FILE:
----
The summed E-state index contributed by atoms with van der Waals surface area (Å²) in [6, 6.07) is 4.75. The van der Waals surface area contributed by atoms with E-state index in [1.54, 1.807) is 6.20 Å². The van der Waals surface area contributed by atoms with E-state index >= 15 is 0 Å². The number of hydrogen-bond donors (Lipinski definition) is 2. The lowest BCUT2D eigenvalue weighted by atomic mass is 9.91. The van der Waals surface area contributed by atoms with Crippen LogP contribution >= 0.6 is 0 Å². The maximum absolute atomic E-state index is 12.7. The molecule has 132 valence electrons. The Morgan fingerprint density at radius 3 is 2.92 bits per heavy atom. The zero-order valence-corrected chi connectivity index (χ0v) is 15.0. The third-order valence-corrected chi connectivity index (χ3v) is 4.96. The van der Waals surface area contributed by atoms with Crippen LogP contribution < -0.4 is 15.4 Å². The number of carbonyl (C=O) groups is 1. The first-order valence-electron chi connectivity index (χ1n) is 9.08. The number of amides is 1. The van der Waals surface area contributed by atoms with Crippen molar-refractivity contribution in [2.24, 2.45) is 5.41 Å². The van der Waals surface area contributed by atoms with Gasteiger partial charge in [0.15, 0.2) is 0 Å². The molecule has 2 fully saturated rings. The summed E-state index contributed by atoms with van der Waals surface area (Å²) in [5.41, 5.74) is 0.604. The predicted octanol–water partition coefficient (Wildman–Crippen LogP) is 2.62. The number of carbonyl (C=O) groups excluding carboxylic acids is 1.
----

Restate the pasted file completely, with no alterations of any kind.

The summed E-state index contributed by atoms with van der Waals surface area (Å²) in [6, 6.07) is 4.75. The van der Waals surface area contributed by atoms with E-state index in [1.54, 1.807) is 6.20 Å². The van der Waals surface area contributed by atoms with E-state index >= 15 is 0 Å². The number of hydrogen-bond donors (Lipinski definition) is 2. The lowest BCUT2D eigenvalue weighted by atomic mass is 9.91. The van der Waals surface area contributed by atoms with Crippen LogP contribution >= 0.6 is 0 Å². The maximum absolute atomic E-state index is 12.7. The molecule has 132 valence electrons. The Morgan fingerprint density at radius 3 is 2.92 bits per heavy atom. The zero-order valence-corrected chi connectivity index (χ0v) is 15.0. The third-order valence-corrected chi connectivity index (χ3v) is 4.96. The van der Waals surface area contributed by atoms with Crippen LogP contribution < -0.4 is 15.4 Å². The number of carbonyl (C=O) groups is 1. The first-order valence-electron chi connectivity index (χ1n) is 9.08. The number of amides is 1. The van der Waals surface area contributed by atoms with Crippen molar-refractivity contribution in [2.24, 2.45) is 5.41 Å². The van der Waals surface area contributed by atoms with Gasteiger partial charge in [0.15, 0.2) is 0 Å². The molecule has 2 fully saturated rings. The summed E-state index contributed by atoms with van der Waals surface area (Å²) in [5.41, 5.74) is 0.604. The predicted octanol–water partition coefficient (Wildman–Crippen LogP) is 2.62. The number of carbonyl (C=O) groups excluding carboxylic acids is 1.